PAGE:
Therefore Atlas & Mason started as George's need to have his stamp of approval on something. Without a large budget, they originally started with a 'one size fits all' concept. That mostly consisted of products like belts, wallets, pocket squares, and more along that line. This is actually where Gent's Lounge came into the picture; it was initially the blog for the clothing company. The idea was when you visited Atlas & Mason's website, Gent's Lounge would be a separate section that had advice, tips, and tricks. A smaller version of what it is today.
How did Gorge get Blake Scott to work with him
Back then, George had run Atlas & Mason for about two years, as a promotion, he decided to throw, probably, the first-ever "blogger brunch" in August 2013. He put together a paid event for LA bloggers and a couple of his friends. At the time, Black had about 7k followers on Instagram, and George was a fan; he strategically placed Blake next to him to connect. They didn't meet again until December, at a mutual's Christmas party. This was where George pitched the idea for Gent's Lounge, where he would make the content, and Blake would bring his 25k followers (at the time) to the platform, a 50/50 deal.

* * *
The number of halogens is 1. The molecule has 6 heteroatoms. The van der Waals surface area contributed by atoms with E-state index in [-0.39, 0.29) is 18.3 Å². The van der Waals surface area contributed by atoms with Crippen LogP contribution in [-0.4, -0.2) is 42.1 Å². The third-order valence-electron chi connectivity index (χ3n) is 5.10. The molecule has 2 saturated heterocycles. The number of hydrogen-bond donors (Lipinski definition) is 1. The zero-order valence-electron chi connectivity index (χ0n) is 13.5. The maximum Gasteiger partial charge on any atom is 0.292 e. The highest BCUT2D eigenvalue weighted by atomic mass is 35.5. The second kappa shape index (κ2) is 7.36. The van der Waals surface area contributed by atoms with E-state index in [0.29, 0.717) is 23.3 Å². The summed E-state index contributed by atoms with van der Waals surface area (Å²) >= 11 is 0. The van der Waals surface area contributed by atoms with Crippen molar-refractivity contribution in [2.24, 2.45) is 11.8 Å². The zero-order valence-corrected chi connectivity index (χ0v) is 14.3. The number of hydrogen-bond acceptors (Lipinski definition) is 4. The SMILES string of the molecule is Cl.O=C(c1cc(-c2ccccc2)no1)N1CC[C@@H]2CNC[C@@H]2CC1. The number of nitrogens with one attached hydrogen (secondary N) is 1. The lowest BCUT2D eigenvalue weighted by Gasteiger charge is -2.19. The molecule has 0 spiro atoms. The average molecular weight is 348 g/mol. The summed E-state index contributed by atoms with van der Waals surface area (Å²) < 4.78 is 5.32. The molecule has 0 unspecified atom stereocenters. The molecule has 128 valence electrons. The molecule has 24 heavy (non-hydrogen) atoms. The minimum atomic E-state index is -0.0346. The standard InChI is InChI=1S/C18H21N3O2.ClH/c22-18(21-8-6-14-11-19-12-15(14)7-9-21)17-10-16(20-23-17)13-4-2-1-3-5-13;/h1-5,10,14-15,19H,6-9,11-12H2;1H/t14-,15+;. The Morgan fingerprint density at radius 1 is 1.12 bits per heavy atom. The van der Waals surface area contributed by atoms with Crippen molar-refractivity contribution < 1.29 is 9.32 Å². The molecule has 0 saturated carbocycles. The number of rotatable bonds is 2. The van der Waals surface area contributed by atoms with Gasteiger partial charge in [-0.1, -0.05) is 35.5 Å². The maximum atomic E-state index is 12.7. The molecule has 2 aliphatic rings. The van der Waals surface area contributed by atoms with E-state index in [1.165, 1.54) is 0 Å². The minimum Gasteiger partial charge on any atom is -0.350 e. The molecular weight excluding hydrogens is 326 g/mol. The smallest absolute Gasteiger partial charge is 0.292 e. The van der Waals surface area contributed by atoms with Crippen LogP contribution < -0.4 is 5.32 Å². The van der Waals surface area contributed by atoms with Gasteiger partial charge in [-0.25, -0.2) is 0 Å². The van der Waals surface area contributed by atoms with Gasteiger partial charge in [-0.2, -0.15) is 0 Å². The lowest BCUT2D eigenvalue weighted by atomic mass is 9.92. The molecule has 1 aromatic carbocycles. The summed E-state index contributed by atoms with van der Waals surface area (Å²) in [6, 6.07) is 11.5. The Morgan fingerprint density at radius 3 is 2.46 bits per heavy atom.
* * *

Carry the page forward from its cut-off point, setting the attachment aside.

What George has learned from Gent's Lounge becoming a full-fledged business
It's quite impressive how a project that started as a content marketing ploy turned into a full-time business. And that's precisely what happened with Gent's Lounge. The popularity continued to grow, more than the actual brand - Atlas & Mason. He started Gent's Lounge back in 2014 and went into it full-time a year later. During its first year, George worked as a valet, doing Gent's Lounge and trying to keep Atlas & Mason afloat. By 2015, he made enough to pay his rent and pay all the bills.
It soon became the main business, the cash cow; Atlas & Mason was put on hold, a decision that George is still a little hung upon. He plans on bringing his creative outlet back soon. George explains that one would learn to pivot towards what's working in a business, and at the time, it was the content of Gent's Lounge. Of course, it can also work the opposite way, for example, with the Gentleman's Gazette, where the website is pushed more because that's where the revenue is. They even stated that the income from the website took over their YouTube channel.
The power of integrity and the role it played in the brand
Gent's Lounge only works with companies they believe in and use daily. A lot of the brands that grow to the stage Gent's Lounge has, tend to start throwing promotions at their audience, but George strongly goes against that; many companies have sent them multiple products that never make it on the channel simply because they don't believe in them. Many of their fans have even reached out questioning why they only promote with positivity, and George's response to that is, "I just won't talk about them if I don't like them, it's not my position to be like 'these are terrible products.'"There's a lot that comes with integrity. It has helped Gent's Lounge build that credibility and reputation that makes them the go-to for any fashion advice.